We are slightly more than four sad months away from the fifth anniversary of the massacre at Sandy Hook. The deaths of 20 young schoolchildren, 6 adults, plus the shooter and his mother unleashed a firestorm of emotion and controversy which persists today and shapes the attitudes and strategies of the two opposing sides in the gun debate. One side, led by national gun-control organizations Brady and Everytown keeps up a steady drumbeat to strengthen laws which promote keeping guns away from high-risk individuals; the other side, led by the NRA, wants it easier for individuals to arm themselves as well as abolishing gun-free zones.
There’s only one little problem with both arguments: neither would have prevented what happened at Sandy Hook. If you don’t believe me, read the thousand-plus pages produced by the State’s Attorney, the Office of Child Advocate and the Department of Emergency Services to try and learn why a 20-year old, part-time college student who was never considered a risk or a threat to himself or anyone else put four bullets into his mother, then shot 26 adults and children, then turned a gun on himself. I’ll save you the trouble of reading and tell you that you won’t find out why Adam Lanza did what he did.
On December 20, 2012, six days after the shooting, a family therapist who gives advice to lovesick callers on her bi-weekly radio show wrote an article for Psychology Today: “Was Adam Lanza an Undiagnosed Schizophrenic?” This expert judged the event as a ‘failure of the mental health system’ because had the shooter been diagnosed properly, perhaps all those dead adults and children would still be alive. The author, Jamie Turndorf, also knew that his behavior represented ‘extreme acting out of pent up rage.” The fact that Dr. Turndorf had never seen Adam, was writing on the basis of a few pieces of informal gossip and was helping the hucksters at Psychology Today turn an unspeakable tragedy into a quick buck is, or course, besides the point.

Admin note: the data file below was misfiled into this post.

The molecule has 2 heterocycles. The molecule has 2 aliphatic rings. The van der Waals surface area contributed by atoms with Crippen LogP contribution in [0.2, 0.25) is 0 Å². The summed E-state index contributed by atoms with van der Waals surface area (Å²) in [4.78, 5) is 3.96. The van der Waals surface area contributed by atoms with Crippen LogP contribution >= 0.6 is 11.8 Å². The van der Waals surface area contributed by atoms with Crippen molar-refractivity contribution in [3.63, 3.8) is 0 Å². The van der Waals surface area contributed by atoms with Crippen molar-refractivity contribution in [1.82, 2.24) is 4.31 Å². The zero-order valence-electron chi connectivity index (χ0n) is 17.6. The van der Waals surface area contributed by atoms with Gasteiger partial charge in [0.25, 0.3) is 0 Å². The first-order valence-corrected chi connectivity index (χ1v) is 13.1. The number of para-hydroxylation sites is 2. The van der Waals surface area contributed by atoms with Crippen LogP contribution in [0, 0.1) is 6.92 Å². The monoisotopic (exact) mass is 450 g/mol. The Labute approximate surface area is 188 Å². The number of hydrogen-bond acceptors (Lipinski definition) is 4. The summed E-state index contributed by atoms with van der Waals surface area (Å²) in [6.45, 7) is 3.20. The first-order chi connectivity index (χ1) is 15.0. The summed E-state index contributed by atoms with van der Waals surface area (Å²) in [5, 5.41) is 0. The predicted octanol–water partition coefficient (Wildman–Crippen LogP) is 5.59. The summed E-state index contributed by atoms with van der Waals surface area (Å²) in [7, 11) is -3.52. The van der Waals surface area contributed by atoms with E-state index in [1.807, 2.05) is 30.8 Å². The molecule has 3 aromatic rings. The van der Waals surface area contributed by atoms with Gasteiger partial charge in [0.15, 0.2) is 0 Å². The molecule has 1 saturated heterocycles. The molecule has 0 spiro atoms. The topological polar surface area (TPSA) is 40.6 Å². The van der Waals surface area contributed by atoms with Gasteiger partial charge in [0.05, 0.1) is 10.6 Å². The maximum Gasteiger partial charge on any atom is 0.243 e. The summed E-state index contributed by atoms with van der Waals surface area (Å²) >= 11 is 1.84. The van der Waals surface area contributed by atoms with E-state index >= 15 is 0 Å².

In 1999 following Columbine, the government convened a team of experts drawn from relevant disciplines (mental health, law enforcement, education) to study mass shootings and create a ‘treat assessment’ tool which could be used to identify youngsters who might pose a significant risk to themselves and/or others in school. Their report, which still guides emergency planning initiatives, was based on the study of 18 school shootings and concludes that the reasons why such events occur “remain elusive.”
At the same time, the experts also identified misinformation about such events which “is not necessarily complete, accurate, or balanced. News coverage magnifies a number of widespread but wrong or unverified impressions of school shooters.” And what is stated to be a major unverified explanation for mass school shootings? Ready? “Easy access to weapons is THE most significant risk factor.” [Their bold.]
Are these so-called experts serious? Do they have any idea what they are talking about? Unless I don’t know how to read English, what this blue-ribbon panel is saying, and this report was endorsed both by the Director of the FBI and the Attorney General of the United States, is that they don’t know the exact reason why young men commit acts of mass violence in schools, but they do know that it’s not because they get their hands on guns.
I am currently writing a book about Sandy Hook and one issue I am forced to examine is the Alex Jones-type of conspiracy theories still proliferating throughout the alt-right blogosphere, theories that take advantage of initial reportage from mainstream media which contained statements that were either bungled or wrong. But nobody, not even the looniest conspiracy hucksters have ever tried to claim that a mass shooting would be possible without access to a highly-lethal, hi-capacity gun.
You can play around with all the behavioral theories you want, but Adam Lanza killed 26 people inside two classrooms, standing in each room for two minutes or less.